where ${B}^{\prime}=\int {B}_{0}^{\prime}(\lambda )\mathrm{d}\lambda $; ${B}_{0}^{\prime}(\lambda )$ is similarly defined by Eq. (3) but using different parameters. Since the photon recycling perturbation is eliminated, linear view factor dependence is thus expected in the nonperturbative regime.The system conversion efficiency of a TPV system using IPSE is now simulated at different view factors (with respect to the receiver), using a TPV simulation tool developed by the authors. For comparison, the same approach is also employed to simulate a TPV system with a cold-side rugate filter attached to the PV diode (in the perturbative regime). Equations (5) and (7) are then used to fit the results of the perturbative and the nonperturbative cases respectively, as shown in Fig. 4. The fits are in perfect agreement with the simulation results in each case. The linear view factor dependence of a TPV system where IPSE is applied shows that the photon recycling is no longer influenced by the spacing between the emitter and the receiver. Thus, an extremely high view factor for sufficient photon recycling is no longer necessary. The distinction between the behavior in the perturbative and nonperturbative regimes is very accurately described by Eqs. (5) and (7). Therefore, ${F}_{\mathrm{eff}}$ correctly captures the physics of photon recycling in TPV systems and can be used as a metric to describe most TPV systems (both in the perturbative and nonperturbative regimes).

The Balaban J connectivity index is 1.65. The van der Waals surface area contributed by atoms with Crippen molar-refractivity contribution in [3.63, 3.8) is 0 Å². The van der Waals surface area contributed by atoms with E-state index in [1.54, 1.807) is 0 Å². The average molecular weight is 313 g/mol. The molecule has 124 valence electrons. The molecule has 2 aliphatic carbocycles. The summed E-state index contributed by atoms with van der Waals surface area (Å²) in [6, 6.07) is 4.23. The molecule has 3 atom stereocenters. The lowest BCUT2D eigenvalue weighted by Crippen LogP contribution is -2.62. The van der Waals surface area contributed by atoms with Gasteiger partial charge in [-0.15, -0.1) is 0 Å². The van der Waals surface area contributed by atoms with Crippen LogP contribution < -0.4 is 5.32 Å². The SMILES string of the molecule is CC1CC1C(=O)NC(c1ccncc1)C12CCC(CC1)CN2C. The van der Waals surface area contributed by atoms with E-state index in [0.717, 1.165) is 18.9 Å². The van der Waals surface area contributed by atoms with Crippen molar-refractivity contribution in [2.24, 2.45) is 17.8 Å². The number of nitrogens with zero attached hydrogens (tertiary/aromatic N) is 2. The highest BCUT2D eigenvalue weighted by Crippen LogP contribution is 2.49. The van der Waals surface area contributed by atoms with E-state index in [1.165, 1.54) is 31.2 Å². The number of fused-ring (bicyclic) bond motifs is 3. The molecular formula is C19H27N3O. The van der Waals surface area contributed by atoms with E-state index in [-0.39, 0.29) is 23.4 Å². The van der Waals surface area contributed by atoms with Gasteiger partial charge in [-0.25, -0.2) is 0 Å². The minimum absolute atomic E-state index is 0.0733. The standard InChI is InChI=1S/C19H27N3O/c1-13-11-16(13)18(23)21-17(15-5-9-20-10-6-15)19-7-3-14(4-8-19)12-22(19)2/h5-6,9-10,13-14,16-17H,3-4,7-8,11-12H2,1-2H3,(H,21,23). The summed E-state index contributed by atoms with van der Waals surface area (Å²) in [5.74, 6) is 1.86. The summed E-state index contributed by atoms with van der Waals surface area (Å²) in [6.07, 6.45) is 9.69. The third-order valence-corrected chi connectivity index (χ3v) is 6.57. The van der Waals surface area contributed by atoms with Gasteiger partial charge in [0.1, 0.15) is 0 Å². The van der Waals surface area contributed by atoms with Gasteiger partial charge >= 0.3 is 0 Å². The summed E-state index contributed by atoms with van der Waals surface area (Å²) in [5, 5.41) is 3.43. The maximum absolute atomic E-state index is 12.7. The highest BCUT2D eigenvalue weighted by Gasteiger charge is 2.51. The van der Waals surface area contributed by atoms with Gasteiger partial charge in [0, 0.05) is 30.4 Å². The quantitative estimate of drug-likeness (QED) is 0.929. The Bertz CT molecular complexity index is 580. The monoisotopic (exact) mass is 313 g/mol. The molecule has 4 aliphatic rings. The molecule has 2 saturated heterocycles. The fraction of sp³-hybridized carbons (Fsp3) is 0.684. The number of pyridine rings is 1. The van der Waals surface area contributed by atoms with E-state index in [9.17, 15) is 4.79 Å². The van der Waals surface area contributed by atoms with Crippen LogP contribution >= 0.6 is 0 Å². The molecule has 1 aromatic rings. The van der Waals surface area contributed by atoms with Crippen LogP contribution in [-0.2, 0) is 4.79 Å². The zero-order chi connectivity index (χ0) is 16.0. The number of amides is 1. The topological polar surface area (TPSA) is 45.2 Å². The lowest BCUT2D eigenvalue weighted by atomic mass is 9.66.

## 4.

## Thermophotovoltaics System with Photonic Crystal Waveguide

Furthermore, ${F}_{\mathrm{eff}}$ can be increased much further by surrounding the gap between the emitter and the receiver with a waveguide as shown in Fig. 5(a). The requirements for high reflectivity at specific wavelengths and low thermal conductivity could be satisfied by the use of dielectric PhC waveguides. To include the impact of the waveguide on the TPV systems, the expressions for ${F}_{0}$ and ${F}_{1}$ can be generalized as

## (9)

$${F}_{1}^{\mathrm{wg}}\approx {F}_{1}+({F}_{0}^{\mathrm{wg}}-{F}_{1})\frac{{f}^{2}R\gamma}{1-Rf(1-\gamma )},$$## (10)